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Foot Bone or Joint Injury

When is foot arch pain not Plantar Fasciitis?

Minute Read

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Posted 2 months ago

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Last updated: 04/12/2022

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by James McCormack

When is foot arch pain not Plantar Fasciitis?

Plantar Fasciitis is one of the most common causes of pain in the foot and the arch of the foot. The Plantar fascia connects the heel bone to the forefoot, playing a vital role in the structural integrity of the arch of the foot. However, the most common site of pain for Plantar Fasciitis is on its insertion into the heel bone and while it can provide pain in the arch of the foot, this is less common.

This article will explore the conditions that are most likely to provide foot arch pain and provide links to more in-depth articles about each condition.

Posterior Tibial Tendonitis

The Posterior tibial Tendon is a long thin tendon that splits and attaches across the medial arch of the foot. The primary function of the Posterior Tibial Tendon is to provide stability to the arch of the foot when walking or running but if this becomes overloaded it can become inflamed and painful causing foot arch pain.

The symptoms of Posterior Tibial Tendonitis include foot arch pain first thing in the morning which is generally worse at the start if impact exercise but improves when it warms up.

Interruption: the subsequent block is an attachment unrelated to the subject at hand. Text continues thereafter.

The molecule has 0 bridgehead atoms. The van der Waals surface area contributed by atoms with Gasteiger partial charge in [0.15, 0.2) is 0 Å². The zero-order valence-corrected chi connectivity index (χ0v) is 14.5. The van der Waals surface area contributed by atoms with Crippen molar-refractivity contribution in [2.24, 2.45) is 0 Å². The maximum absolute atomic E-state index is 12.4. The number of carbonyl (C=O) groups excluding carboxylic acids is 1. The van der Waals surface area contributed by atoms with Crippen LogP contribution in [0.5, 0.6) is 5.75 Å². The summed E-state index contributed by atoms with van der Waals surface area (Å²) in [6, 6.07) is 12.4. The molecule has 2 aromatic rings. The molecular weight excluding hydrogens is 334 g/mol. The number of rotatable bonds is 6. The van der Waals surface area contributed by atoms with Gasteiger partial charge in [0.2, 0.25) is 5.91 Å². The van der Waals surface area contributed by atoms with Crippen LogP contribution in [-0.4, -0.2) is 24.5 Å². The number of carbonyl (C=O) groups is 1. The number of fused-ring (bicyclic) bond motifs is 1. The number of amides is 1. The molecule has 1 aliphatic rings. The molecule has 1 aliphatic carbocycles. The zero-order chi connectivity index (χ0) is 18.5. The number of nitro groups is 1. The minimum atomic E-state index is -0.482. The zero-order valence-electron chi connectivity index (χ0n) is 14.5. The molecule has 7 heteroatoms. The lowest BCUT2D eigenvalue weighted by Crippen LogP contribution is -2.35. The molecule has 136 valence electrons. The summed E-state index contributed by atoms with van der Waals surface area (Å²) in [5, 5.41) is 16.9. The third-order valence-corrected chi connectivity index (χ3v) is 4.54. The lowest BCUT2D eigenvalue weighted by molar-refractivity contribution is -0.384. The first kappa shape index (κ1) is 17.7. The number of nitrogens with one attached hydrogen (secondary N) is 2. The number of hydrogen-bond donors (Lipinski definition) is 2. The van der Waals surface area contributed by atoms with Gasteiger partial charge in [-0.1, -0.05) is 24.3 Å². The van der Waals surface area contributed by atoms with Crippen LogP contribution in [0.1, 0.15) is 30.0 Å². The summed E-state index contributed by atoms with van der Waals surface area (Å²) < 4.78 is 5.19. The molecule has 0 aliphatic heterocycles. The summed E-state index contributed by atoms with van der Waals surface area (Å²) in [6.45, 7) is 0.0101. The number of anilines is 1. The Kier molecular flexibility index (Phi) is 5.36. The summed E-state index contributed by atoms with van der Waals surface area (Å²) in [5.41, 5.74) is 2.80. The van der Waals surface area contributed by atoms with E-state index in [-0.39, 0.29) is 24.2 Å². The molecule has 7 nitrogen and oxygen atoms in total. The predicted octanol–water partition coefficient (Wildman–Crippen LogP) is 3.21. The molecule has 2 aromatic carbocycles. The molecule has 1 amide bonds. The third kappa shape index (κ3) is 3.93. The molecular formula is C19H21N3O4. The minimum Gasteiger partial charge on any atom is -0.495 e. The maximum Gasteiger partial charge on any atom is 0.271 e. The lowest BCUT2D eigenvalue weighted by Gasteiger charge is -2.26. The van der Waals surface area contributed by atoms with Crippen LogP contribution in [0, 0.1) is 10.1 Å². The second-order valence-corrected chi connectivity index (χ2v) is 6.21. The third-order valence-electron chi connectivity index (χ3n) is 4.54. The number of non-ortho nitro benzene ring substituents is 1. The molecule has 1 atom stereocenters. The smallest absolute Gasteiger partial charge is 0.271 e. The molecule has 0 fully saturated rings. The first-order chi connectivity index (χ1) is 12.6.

Related articles:

Best Shoes for Posterior Tibial Tendonitis
Best exercises for Posterior Tibial Tendonitis

Navicular Stress Fracture

The Navicular bone is a saddle-shaped bone positioned in the medial arch of the foot, playing a vital role in the transfer of weight from the back to the front of the foot when walking. Due to the position of the Navicular Bone, it has to absorb high volumes of force, making it susceptible to a stress fracture. These normally occur from impact sports such as running or jumping.

The symptoms of a Navicular Stress Fracture are often slow and progressive in nature, worsening with impact activity and improving with rest.

Related Article:
Symptoms & Treatment for Navicular Stress Fracture

Accessory Navicular Syndrome

The Navicular Bone is a saddle-shaped bone in the medial arch of the foot and during childhood, this bone begins to fully form but in some cases this does not occur and it results in an additional bone. If this accessory navicular bone becomes irritated, it results in Accessory Navicular Syndrome.

The symptoms of Accessory Navicular Syndrome include pain on the arch of the foot that is worse when walking on uneven surfaces or standing for long periods of time.

Related Articles: 

Symptoms and Causes of Accessory Navicular Syndrome
Best Exercises for Accessory Navicular Syndrome
Best Shoes for Accessory Navicular Syndrome

Midfoot Arthritis

The Midfoot is the part of the foot connecting the hindfoot to the front of your foot, consisting of several bones and joints. If the cartilage in the Midfoot wears down, it can become painful and inflamed, leading to Midfoot Arthritis.

The symptoms of Midfoot Arthritis include pain in the Midfoot which is worse in the morning and with activity. There is often stiffness in the Midfoot first thing in the morning or when walking after sitting for periods.

Related Article:

Causes and Treatment for Midfoot Arthritis

Physiotherapy with James McCormack

This is not medical advice and we recommend a consultation with a medical professional such as James McCormack before trying any of these exercises. James offers Online Physiotherapy Appointments for £45.

Related Article:

Causes of Foot Arch Pain after runningKohler’s DiseaseBest Shoes for Posterior Tibial Tendonitis

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